Magazine article Marketing

News Analysis: The Whitehall Way

Magazine article Marketing

News Analysis: The Whitehall Way

Article excerpt

The practice of brand-backed public information campaigns is on the rise, writes Alex Brownsell.

On first inspection it sounds like a marketing match made in hell: stuffy government departments partnering with irresponsible, scandal-riven corporate brands in the name of public information campaigns.

Yet this form of marketing is rising in popularity with both parties. A plethora of brands has signed up to support the government's anti-obesity drive, Change4Life.

Meanwhile, last month, Fiona Seymour, head of marketing at the Department for Transport, made a direct appeal to car marketers to drive awareness of its energy-labelling system in their dealerships under the Department for Environment, Food and Rural Affairs' Act On CO2 banner.

So what is the attraction for public and private sector marketers? According to Jane Asscher, managing partner at marketing agency 23Red, the motivation for government marketers is quite simple - campaign messages need to be received when consumers are at their most receptive 'Government is often responsible for the development of a campaign, but not delivering it at grass roots, because it does not have a strong enough voice at the point of purchase and consumption,' she says.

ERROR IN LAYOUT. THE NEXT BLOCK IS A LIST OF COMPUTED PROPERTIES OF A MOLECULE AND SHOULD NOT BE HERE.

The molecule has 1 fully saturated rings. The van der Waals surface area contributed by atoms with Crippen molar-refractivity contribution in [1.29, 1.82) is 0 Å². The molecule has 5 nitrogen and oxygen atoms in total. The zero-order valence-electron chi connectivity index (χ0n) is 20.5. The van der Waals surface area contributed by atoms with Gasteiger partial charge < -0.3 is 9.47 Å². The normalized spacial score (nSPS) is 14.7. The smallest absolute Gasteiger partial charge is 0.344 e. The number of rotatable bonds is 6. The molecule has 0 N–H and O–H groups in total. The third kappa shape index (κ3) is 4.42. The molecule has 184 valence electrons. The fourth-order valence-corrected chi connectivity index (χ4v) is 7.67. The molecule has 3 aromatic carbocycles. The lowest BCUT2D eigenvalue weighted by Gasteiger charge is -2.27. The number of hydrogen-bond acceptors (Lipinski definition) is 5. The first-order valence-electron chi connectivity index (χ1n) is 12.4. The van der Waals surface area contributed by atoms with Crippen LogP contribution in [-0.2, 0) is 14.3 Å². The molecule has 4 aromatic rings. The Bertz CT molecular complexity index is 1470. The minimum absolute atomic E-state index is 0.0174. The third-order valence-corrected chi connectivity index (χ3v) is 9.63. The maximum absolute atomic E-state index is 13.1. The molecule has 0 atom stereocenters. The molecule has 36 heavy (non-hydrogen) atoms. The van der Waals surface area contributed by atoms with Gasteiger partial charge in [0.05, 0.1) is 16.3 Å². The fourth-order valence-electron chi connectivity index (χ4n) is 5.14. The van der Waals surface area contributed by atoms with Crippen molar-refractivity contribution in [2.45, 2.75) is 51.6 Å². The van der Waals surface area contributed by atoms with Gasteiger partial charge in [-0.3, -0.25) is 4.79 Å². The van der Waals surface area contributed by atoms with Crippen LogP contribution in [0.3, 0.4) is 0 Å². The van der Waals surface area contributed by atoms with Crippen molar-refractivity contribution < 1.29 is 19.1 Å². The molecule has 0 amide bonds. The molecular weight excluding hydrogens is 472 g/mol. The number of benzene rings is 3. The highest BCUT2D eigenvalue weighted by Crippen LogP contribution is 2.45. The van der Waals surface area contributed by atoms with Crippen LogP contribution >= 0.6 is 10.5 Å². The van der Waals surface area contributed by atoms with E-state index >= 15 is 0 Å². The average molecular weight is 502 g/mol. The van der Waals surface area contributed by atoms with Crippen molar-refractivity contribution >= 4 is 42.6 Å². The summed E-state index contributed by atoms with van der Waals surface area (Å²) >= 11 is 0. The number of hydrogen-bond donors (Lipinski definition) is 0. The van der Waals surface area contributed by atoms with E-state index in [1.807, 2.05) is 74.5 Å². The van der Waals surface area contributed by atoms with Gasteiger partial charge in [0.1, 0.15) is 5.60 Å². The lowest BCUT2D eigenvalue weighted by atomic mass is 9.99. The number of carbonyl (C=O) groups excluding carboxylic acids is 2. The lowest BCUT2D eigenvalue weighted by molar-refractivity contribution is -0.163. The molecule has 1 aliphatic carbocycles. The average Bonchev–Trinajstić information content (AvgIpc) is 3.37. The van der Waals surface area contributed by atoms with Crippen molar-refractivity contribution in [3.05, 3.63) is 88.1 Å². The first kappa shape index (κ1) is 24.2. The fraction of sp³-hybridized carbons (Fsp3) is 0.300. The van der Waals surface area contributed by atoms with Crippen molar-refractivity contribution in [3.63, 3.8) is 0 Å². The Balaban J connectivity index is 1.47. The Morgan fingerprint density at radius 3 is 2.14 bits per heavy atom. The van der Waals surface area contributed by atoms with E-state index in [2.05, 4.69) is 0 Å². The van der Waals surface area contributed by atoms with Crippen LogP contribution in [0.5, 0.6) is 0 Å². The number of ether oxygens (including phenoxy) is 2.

The public sector is also only too aware of its perception problems among consumers, according to Steve Bell, chief executive at partnership marketing specialist Iris. 'The government is keen to borrow the trust that brands have with the customer, and exploit where brands have an influence over the target audience,' he says.

Motivations are far more convoluted on the brand side, however. Rupert Howell, managing director of brand and commercial at ITV, has given a promise that the broadcaster will support the Change4Life campaign to the tune of pounds 40m over four years. Its first programme in support of the activity, The Feelgood Factor, screened on ITV1 last weekend.

'Rather than being seen as part of the problem, brands want to be seen as part of the solution,' says Howell. 'It is all about the power of collective efforts. If you get together, you might have the desired effect. But there is more to this than just corporate social responsibility - if people live longer then they are worth more to brands. …

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